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10 Trends for 2011 by Gerald Celente

After the tumultuous years of the Great Recession, a battered people may wish that 2011 will bring a return to kinder, gentler times. But that is not what we are predicting. Instead, the fruits of government and institutional action – and inaction – on many fronts will ripen in unplanned-for fashions.

Trends we have previously identified, and that have been brewing for some time, will reach maturity in 2011, impacting just about everyone in the world.

1. Wake-Up Call In 2011, the people of all nations will fully recognize how grave economic conditions have become, how ineffectual and self-serving the so-called solutions have been, and how dire the consequences will be. Having become convinced of the inability of leaders and know-it-all “arbiters of everything” to fulfill their promises, the people will do more than just question authority, they will defy authority. The seeds of revolution will be sown….

2. Crack-Up 2011 Among our Top Trends for last year was the “Crash of 2010.” What happened? The stock market didn’t crash. We know. We made it clear in our Autumn Trends Journal that we were not forecasting a stock market crash – the equity markets were no longer a legitimate indicator of recovery or the real state of the economy. Yet the reliable indicators (employment numbers, the real estate market, currency pressures, sovereign debt problems) all bordered between crisis and disaster. In 2011, with the arsenal of schemes to prop them up depleted, we predict “Crack-Up 2011”: teetering economies will collapse, currency wars will ensue, trade barriers will be erected, economic unions will splinter, and the onset of the “Greatest Depression” will be recognized by everyone….

3. Screw the People As times get even tougher and people get even poorer, the “authorities” will intensify their efforts to extract the funds needed to meet fiscal obligations. While there will be variations on the theme, the governments’ song will be the same: cut what you give, raise what you take.

4. Crime Waves No job + no money + compounding debt = high stress, strained relations, short fuses. In 2011, with the fuse lit, it will be prime time for Crime Time. When people lose everything and they have nothing left to lose, they lose it. Hardship-driven crimes will be committed across the socioeconomic spectrum by legions of the on-the-edge desperate who will do whatever they must to keep a roof over their heads and put food on the table….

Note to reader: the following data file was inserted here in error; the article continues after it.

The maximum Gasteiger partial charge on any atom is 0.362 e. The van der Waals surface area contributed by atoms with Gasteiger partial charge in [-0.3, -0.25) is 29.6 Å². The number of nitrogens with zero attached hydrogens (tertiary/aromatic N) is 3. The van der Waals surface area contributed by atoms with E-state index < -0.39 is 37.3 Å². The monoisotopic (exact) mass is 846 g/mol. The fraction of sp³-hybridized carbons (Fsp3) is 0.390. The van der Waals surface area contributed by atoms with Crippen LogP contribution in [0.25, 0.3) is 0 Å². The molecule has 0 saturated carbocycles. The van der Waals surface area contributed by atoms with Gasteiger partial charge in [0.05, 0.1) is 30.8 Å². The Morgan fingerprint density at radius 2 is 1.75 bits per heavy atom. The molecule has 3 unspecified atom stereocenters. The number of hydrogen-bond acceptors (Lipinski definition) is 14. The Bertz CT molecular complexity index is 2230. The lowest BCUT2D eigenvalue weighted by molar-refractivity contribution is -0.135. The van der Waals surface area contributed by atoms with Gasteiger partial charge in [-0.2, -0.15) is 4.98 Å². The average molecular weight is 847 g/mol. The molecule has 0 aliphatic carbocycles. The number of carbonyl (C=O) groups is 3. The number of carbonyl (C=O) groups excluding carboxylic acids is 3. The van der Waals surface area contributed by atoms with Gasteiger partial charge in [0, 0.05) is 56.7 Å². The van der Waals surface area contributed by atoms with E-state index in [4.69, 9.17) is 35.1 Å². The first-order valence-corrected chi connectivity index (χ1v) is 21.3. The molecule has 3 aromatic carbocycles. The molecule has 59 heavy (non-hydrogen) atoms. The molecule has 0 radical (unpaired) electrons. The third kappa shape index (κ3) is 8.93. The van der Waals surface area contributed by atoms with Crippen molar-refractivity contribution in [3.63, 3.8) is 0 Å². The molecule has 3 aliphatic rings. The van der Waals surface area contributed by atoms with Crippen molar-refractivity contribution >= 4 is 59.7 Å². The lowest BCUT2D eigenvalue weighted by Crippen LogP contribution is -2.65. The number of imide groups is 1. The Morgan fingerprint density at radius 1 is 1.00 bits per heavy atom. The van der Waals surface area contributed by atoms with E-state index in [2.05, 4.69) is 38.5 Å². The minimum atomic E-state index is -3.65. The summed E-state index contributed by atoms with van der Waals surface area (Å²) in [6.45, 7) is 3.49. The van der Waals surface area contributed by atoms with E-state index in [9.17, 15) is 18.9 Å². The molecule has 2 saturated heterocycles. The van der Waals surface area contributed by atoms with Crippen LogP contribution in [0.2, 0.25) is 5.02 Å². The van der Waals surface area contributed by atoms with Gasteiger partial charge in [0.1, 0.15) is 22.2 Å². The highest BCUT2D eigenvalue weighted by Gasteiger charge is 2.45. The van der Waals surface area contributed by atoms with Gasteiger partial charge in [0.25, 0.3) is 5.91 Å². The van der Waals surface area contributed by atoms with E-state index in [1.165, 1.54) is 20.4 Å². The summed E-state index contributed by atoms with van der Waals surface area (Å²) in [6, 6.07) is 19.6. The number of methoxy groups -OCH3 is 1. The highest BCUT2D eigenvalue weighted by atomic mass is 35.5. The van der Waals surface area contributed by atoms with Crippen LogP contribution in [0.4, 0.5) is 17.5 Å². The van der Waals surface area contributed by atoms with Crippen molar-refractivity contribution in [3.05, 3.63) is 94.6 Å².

5. Crackdown on Liberty As crime rates rise, so will the voices demanding a crackdown. A national crusade to “Get Tough on Crime” will be waged against the citizenry. And just as in the “War on Terror,” where “suspected terrorists” are killed before proven guilty or jailed without trial, in the “War on Crime” everyone is a suspect until proven innocent….

6. Alternative Energy In laboratories and workshops unnoticed by mainstream analysts, scientific visionaries and entrepreneurs are forging a new physics incorporating principles once thought impossible, working to create devices that liberate more energy than they consume. What are they, and how long will it be before they can be brought to market? Shrewd investors will ignore the “can’t be done” skepticism, and examine the newly emerging energy trend opportunities that will come of age in 2011….

7. Journalism 2.0 Though the trend has been in the making since the dawn of the Internet Revolution, 2011 will mark the year that new methods of news and information distribution will render the 20th century model obsolete. With its unparalleled reach across borders and language barriers, “Journalism 2.0” has the potential to influence and educate citizens in a way that governments and corporate media moguls would never permit. Of the hundreds of trends we have forecast over three decades, few have the possibility of such far-reaching effects….